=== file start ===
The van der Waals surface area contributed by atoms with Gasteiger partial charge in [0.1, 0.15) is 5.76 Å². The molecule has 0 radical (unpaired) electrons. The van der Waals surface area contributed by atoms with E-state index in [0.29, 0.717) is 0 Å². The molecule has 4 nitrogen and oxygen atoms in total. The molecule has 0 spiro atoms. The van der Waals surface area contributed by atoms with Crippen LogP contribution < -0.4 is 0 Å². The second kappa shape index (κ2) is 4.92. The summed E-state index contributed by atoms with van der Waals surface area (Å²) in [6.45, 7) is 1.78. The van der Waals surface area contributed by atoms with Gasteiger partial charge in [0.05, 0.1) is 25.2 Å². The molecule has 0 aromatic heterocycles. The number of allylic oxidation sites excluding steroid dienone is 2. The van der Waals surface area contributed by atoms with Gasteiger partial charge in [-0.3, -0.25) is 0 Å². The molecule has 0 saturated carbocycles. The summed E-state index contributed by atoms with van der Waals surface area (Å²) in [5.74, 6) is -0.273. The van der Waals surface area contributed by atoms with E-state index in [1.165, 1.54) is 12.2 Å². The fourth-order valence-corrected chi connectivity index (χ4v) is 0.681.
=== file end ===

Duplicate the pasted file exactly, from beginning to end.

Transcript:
The van der Waals surface area contributed by atoms with Gasteiger partial charge in [0.1, 0.15) is 5.76 Å². The molecule has 0 radical (unpaired) electrons. The van der Waals surface area contributed by atoms with E-state index in [0.29, 0.717) is 0 Å². The molecule has 4 nitrogen and oxygen atoms in total. The molecule has 0 spiro atoms. The van der Waals surface area contributed by atoms with Crippen LogP contribution < -0.4 is 0 Å². The second kappa shape index (κ2) is 4.92. The summed E-state index contributed by atoms with van der Waals surface area (Å²) in [6.45, 7) is 1.78. The van der Waals surface area contributed by atoms with Gasteiger partial charge in [0.05, 0.1) is 25.2 Å². The molecule has 0 aromatic heterocycles. The number of allylic oxidation sites excluding steroid dienone is 2. The van der Waals surface area contributed by atoms with Gasteiger partial charge in [-0.3, -0.25) is 0 Å². The molecule has 0 saturated carbocycles. The summed E-state index contributed by atoms with van der Waals surface area (Å²) in [5.74, 6) is -0.273. The van der Waals surface area contributed by atoms with E-state index in [1.165, 1.54) is 12.2 Å². The fourth-order valence-corrected chi connectivity index (χ4v) is 0.681.